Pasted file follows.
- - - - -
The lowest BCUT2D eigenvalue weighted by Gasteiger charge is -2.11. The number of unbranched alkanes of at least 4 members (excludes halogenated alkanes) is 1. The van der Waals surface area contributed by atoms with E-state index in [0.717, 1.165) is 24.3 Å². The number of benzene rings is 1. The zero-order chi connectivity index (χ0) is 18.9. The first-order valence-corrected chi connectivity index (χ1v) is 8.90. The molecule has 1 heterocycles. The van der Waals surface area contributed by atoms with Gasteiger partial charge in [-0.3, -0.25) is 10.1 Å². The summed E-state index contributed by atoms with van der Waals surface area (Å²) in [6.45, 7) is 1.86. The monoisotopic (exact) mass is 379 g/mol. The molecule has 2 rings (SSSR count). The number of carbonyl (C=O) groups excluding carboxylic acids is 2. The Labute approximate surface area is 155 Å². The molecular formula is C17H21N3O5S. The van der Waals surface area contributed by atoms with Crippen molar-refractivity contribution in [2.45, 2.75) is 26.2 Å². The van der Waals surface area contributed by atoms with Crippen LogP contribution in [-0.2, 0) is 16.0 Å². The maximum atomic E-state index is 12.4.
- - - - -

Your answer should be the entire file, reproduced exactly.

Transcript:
The lowest BCUT2D eigenvalue weighted by Gasteiger charge is -2.11. The number of unbranched alkanes of at least 4 members (excludes halogenated alkanes) is 1. The van der Waals surface area contributed by atoms with E-state index in [0.717, 1.165) is 24.3 Å². The number of benzene rings is 1. The zero-order chi connectivity index (χ0) is 18.9. The first-order valence-corrected chi connectivity index (χ1v) is 8.90. The molecule has 1 heterocycles. The van der Waals surface area contributed by atoms with Gasteiger partial charge in [-0.3, -0.25) is 10.1 Å². The summed E-state index contributed by atoms with van der Waals surface area (Å²) in [6.45, 7) is 1.86. The monoisotopic (exact) mass is 379 g/mol. The molecule has 2 rings (SSSR count). The number of carbonyl (C=O) groups excluding carboxylic acids is 2. The Labute approximate surface area is 155 Å². The molecular formula is C17H21N3O5S. The van der Waals surface area contributed by atoms with Crippen molar-refractivity contribution in [2.45, 2.75) is 26.2 Å². The van der Waals surface area contributed by atoms with Crippen LogP contribution in [-0.2, 0) is 16.0 Å². The maximum atomic E-state index is 12.4.